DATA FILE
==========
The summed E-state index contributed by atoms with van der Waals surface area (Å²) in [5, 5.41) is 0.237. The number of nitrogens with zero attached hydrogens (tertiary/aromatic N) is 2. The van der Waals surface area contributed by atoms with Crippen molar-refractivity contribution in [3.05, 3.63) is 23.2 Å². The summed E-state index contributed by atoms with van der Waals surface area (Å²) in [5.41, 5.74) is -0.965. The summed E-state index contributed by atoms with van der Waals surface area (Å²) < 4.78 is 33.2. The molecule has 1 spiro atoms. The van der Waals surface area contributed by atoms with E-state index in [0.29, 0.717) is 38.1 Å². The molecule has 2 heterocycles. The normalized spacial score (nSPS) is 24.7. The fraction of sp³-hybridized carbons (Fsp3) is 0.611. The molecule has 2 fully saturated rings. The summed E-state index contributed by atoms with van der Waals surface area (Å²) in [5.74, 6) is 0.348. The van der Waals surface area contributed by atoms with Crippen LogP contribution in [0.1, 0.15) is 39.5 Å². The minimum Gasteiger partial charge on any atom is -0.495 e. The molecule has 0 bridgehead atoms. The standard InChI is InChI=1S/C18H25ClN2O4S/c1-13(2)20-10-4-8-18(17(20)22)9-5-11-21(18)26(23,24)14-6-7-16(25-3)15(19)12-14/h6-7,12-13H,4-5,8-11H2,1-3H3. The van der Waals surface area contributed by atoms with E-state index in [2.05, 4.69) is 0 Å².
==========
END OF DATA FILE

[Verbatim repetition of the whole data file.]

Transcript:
The summed E-state index contributed by atoms with van der Waals surface area (Å²) in [5, 5.41) is 0.237. The number of nitrogens with zero attached hydrogens (tertiary/aromatic N) is 2. The van der Waals surface area contributed by atoms with Crippen molar-refractivity contribution in [3.05, 3.63) is 23.2 Å². The summed E-state index contributed by atoms with van der Waals surface area (Å²) in [5.41, 5.74) is -0.965. The summed E-state index contributed by atoms with van der Waals surface area (Å²) < 4.78 is 33.2. The molecule has 1 spiro atoms. The van der Waals surface area contributed by atoms with E-state index in [0.29, 0.717) is 38.1 Å². The molecule has 2 heterocycles. The normalized spacial score (nSPS) is 24.7. The fraction of sp³-hybridized carbons (Fsp3) is 0.611. The molecule has 2 fully saturated rings. The summed E-state index contributed by atoms with van der Waals surface area (Å²) in [5.74, 6) is 0.348. The van der Waals surface area contributed by atoms with Crippen LogP contribution in [0.1, 0.15) is 39.5 Å². The minimum Gasteiger partial charge on any atom is -0.495 e. The molecule has 0 bridgehead atoms. The standard InChI is InChI=1S/C18H25ClN2O4S/c1-13(2)20-10-4-8-18(17(20)22)9-5-11-21(18)26(23,24)14-6-7-16(25-3)15(19)12-14/h6-7,12-13H,4-5,8-11H2,1-3H3. The van der Waals surface area contributed by atoms with E-state index in [2.05, 4.69) is 0 Å².